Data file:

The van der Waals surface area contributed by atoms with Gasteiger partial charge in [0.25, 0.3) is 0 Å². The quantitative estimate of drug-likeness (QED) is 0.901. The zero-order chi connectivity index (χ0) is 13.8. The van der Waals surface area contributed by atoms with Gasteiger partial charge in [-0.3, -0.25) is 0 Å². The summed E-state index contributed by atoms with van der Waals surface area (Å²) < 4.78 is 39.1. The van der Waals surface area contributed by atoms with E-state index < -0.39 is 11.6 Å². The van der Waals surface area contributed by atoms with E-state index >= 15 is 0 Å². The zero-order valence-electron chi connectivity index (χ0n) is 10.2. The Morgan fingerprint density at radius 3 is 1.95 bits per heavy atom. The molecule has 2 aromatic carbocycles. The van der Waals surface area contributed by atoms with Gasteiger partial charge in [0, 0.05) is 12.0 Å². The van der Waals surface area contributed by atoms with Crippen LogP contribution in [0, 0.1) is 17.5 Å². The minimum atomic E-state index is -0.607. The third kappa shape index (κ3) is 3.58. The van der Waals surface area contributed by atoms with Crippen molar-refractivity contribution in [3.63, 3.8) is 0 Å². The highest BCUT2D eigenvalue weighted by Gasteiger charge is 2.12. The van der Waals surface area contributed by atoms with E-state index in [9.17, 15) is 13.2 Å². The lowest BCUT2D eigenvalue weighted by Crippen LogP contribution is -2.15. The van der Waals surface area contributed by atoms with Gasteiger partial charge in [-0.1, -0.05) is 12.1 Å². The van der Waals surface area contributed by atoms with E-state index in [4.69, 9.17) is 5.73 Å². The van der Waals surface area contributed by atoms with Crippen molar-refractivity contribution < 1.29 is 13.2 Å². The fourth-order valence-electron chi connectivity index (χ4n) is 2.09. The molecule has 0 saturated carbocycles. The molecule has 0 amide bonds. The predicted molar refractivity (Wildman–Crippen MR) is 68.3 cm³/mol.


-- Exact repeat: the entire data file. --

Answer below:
The van der Waals surface area contributed by atoms with Gasteiger partial charge in [0.25, 0.3) is 0 Å². The quantitative estimate of drug-likeness (QED) is 0.901. The zero-order chi connectivity index (χ0) is 13.8. The van der Waals surface area contributed by atoms with Gasteiger partial charge in [-0.3, -0.25) is 0 Å². The summed E-state index contributed by atoms with van der Waals surface area (Å²) < 4.78 is 39.1. The van der Waals surface area contributed by atoms with E-state index < -0.39 is 11.6 Å². The van der Waals surface area contributed by atoms with E-state index >= 15 is 0 Å². The zero-order valence-electron chi connectivity index (χ0n) is 10.2. The Morgan fingerprint density at radius 3 is 1.95 bits per heavy atom. The molecule has 2 aromatic carbocycles. The van der Waals surface area contributed by atoms with Gasteiger partial charge in [0, 0.05) is 12.0 Å². The van der Waals surface area contributed by atoms with Crippen LogP contribution in [0, 0.1) is 17.5 Å². The minimum atomic E-state index is -0.607. The third kappa shape index (κ3) is 3.58. The van der Waals surface area contributed by atoms with Crippen molar-refractivity contribution in [3.63, 3.8) is 0 Å². The highest BCUT2D eigenvalue weighted by Gasteiger charge is 2.12. The van der Waals surface area contributed by atoms with E-state index in [9.17, 15) is 13.2 Å². The lowest BCUT2D eigenvalue weighted by Crippen LogP contribution is -2.15. The van der Waals surface area contributed by atoms with Gasteiger partial charge in [-0.1, -0.05) is 12.1 Å². The van der Waals surface area contributed by atoms with E-state index in [4.69, 9.17) is 5.73 Å². The van der Waals surface area contributed by atoms with Crippen molar-refractivity contribution < 1.29 is 13.2 Å². The fourth-order valence-electron chi connectivity index (χ4n) is 2.09. The molecule has 0 saturated carbocycles. The molecule has 0 amide bonds. The predicted molar refractivity (Wildman–Crippen MR) is 68.3 cm³/mol.